The height thing? Dearmon and Fisher can't understand it. Daniels is 6-foot. Young just won the Heisman Trophy at 5-foot-11. Baker Mayfield is 6-foot-1.
"The older school West Coast guys were like 'Oh, we want a 6-4 kid,' Dearmon said. "He grew on you."
All of it was enough for Dearmon to stay on top of Daniels, who flipped from MTSU to Kansas just two days before he was set to sign his National Letter of Intent.
Daniels matured at Kansas. When he started as a 17-year-old in 2020, he was getting balls batted back into his face, and figuratively, his brains beat in. Following the worst decade in program history (21-99 from 2010-19), the Jayhawks went 0-9 in Miles' second and final season in 2020.
A couple of months later, Dearmon announced he was leaving for Middle Tennessee. The man who stood on the table for Daniels in the staff room now was leaving his project behind.'
Dearmon looks back on the past with sadness. If Daniels had stayed with his original Middle Tennessee commitment, they would be together today.
"He kept it 100% with me their entire time," Daniels said of Dearmon.'
Now, some of the same offensive line protectors who surrendered a combined 63 sacks the last two seasons have allowed none through 70 attempts in 2022.'
The Jayhawks enter Saturday top five in scoring (3.0 points per game, fourth), third-down conversions (68.6%, second), touchdowns rushing (13, fourth) and yards per rush (7.13, second only to Alabama).
The only "Coach K" associated with Saturday's contest is Kansas offensive coordinator Andy Kotelnicki. He added a triple option element to Daniels' game.
You might already have noticed. Jalon Daniels outdueled one of those California quarterbacks -- former No. 1 overall recruit JT Daniels -- in an overtime win at West Virginia. Jalon both ran (123 yards) and threw (three touchdowns) all over Houston last Saturday in a 48-30 upset.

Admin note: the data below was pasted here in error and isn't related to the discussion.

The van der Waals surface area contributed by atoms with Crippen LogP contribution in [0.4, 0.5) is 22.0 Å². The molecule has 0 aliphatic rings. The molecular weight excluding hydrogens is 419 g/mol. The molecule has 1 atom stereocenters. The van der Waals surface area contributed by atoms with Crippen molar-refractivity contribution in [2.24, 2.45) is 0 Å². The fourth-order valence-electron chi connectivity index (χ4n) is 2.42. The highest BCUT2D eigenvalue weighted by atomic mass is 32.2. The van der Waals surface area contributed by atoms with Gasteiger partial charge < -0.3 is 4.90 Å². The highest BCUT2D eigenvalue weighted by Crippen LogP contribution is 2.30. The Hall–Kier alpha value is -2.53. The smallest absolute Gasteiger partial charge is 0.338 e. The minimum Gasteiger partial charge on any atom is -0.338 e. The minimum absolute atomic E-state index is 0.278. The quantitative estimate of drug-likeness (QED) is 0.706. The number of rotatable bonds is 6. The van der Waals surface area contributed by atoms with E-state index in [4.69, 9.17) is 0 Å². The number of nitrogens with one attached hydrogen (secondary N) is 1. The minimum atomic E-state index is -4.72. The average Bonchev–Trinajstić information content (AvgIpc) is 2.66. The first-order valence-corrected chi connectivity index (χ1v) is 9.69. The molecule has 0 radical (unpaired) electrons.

Those victories marked the program's first back-to-back road wins since 2007.
But there were signs along the way. Daniels led one of the biggest upsets of 2021, throwing the game-winning two-point conversion in overtime to win at Texas. That snapped a 13-year, 56-game road losing streak in Big 12 play. In that game, we saw what Daniels could become as he threw a career-high three touchdowns and ran for a then-career high 45 yards.
The game was also a program turning point for another reason. It was Daniels' fourth game of the season. Because of a recent NCAA rule change, he could have ended his season right there and retained an extra year of eligibility as a redshirt.
Instead, Daniels finished the season. That's a significant reason why the Jayhawks are at this moment.
"It was one of the most unselfish [program] things you'd want," Leipold said. "It's not common today. [Players say] 'Where's mine?' He saw the big picture. For us to be where we need to, it was a huge message."
"If I quit like that," Daniels added, "that would've stopped all momentum."
Leipold embraced it all. Twice this week he has intimated he'll stay at Kansas despite deep coaching roots in the state of Nebraska (Nebraska and Nebraska-Omaha from 1994-2006).
Leipold has been 3-0 before in previous stops at Wisconsin-Whitewater and Buffalo, but being 3-0 at a Power Five -- even one like Kansas -- is different. He and his players were in demand of the national media this week.
In the last two weeks, former KU coaches Gill, Glen Mason and Mark Mangino all reached out.
All three know what it's like to lose 10 games at Kansas, but Mason and Mangino eventually turned the corner with the Jayhawks to win at least 10 games. In fact, Mangino -- that last coach to start 3-0 -- stays in touch with Leipold regularly with texts.
Here's one of them from Mangino: If you win at Kansas, they'll crawl on nails for you.